Safeguarding is about the steps you should take to prevent a child coming into harm. However, safeguarding information tends to be about what you should do. There isn’t enough information about what you shouldn’t do.

It’s so easy to make an error that worsens a situation. Without the information, how are you to know?

This is why we’ve compiled a list of the ‘don’ts’ of safeguarding!


Lead the conversation

You shouldn’t take over the discourse if a child discloses something of concern – let them talk.

Confiding is a big step for a child to take. They’re trying to regain their control, so let them have control!

When you’re worried about a child’s wellbeing it’s understandably tempting to push for information.

However, you should bear in mind how frightening disclosing this information could be for a child. Taking over the conversation could scare them into silence again.


Exaggerate the description

We’re human. We can be guilty of exaggerating, and often unknowingly.

Tell the facts as they are if you’re raising a cause for concern with your designated safeguarding officer. Telling an exaggerated series of events could land you in trouble. It could cause the child further distress when the issue is raised, too.

This is a serious issue, not a story to entertain or shock.

So, in yours and the child’s best interest, be as honest as possible.


Allow emotions to interfere

This links to the previous point closely.

Teachers teach because they care. It’s hard to not let emotions come out when a child makes an upsetting disclosure or you suspect something is amiss.

Emotions are for the child to express, not you.

It’s scary enough telling an adult, so don’t make it even scarier by looking shocked, upset or angry.

You are in a position of trust and you need to remember that.


Make assumptions

Assuming is dangerous.

A child having a bruise from falling over in the playground isn’t necessarily neglect, but a child having a bruise may also be a cause for concern.

Don’t assume; get facts.

If you assume the situation is graver than the child expresses or that they are lying, then that’s your interpretation.

Let the professionals figure out the details. You’re a teacher, not an investigator.


Make promises you can’t deliver

A child who is a victim of neglect is probably used to having people they trust let them down. Don’t become another one of them.

You can allow a professional service to remove them from a dangerous situation. You aren’t in a position to promise that, though.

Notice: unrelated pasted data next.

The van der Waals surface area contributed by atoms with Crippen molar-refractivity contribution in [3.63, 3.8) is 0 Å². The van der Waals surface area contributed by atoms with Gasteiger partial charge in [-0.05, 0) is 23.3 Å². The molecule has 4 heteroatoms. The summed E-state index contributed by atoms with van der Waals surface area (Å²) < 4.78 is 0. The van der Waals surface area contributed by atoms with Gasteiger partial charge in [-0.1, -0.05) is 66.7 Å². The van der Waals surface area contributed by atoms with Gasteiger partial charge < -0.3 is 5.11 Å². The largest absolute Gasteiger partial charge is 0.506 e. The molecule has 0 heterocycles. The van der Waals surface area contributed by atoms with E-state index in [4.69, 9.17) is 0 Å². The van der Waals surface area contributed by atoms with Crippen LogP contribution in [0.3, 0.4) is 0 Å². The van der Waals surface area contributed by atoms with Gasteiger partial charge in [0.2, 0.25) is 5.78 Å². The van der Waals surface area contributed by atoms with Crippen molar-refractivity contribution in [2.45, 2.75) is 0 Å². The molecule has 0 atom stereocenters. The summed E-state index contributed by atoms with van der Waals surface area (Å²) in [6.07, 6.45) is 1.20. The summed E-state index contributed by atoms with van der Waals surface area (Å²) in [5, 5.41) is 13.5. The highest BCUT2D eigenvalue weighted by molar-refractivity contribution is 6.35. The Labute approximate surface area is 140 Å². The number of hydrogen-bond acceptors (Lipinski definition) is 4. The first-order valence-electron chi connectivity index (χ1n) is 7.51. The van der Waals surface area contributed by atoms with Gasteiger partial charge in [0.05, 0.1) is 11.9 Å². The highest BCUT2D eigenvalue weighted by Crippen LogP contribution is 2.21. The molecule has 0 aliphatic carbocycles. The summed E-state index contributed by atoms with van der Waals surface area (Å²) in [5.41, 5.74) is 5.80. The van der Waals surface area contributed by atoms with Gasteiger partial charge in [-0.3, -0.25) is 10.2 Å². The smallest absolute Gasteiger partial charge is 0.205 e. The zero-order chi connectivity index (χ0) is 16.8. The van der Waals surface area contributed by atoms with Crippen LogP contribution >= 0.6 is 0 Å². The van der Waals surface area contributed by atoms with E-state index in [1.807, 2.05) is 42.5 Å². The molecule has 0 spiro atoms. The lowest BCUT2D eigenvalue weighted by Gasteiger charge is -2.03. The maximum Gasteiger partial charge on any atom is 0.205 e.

Allow the child to think you won’t tell anyone what they’ve said

A child must trust you if they talk to you about the troubles they are facing.

They may also be scared about their abuser finding out and beg you to not tell anyone.

As hard as it may be, you cannot and must not promise them that you won’t tell anyone.

You should make it clear to the child that anything you’re concerned about will have to disclosed to another adult, but that the situation will be handled carefully. You need to make it known that it’s in their best interest for someone else to know in order to help them.


Involve personal experience

People often use their own experiences to make others feel better when they’re in a difficult situation.

It may sound blunt, but this isn’t about you.

Keep the focus on the child.


Confront the adults in question

This is a danger to both you and the child.

Confronting an abuser is only to be done by a trained professional, not you.

Your job is to be a person of trust who makes the child feel safe enough to disclose their worries.

It’s not your place to confront anyone about this. Follow your safeguarding process and tell the designated safeguarding officer in your school about what has been talked about.


Make the young person feel guilty

It isn’t inconvenient for a child to disclose information to you, so don’t make them feel that way.

Of course you’ll need to take time out of your day to go and meet with someone to discuss what has been brought up, but that’s a small price to pay for a child’s wellbeing.

It’s important to not make them feel like they’re trying to tarnish someone’s reputation, or say something along the lines of: ‘Do you understand the gravity of what you’re saying?’

Your position is not to judge.


Don’t just solely focus on what you should be doing if a situation arises. Have a quick think about the errors you could accidentally make.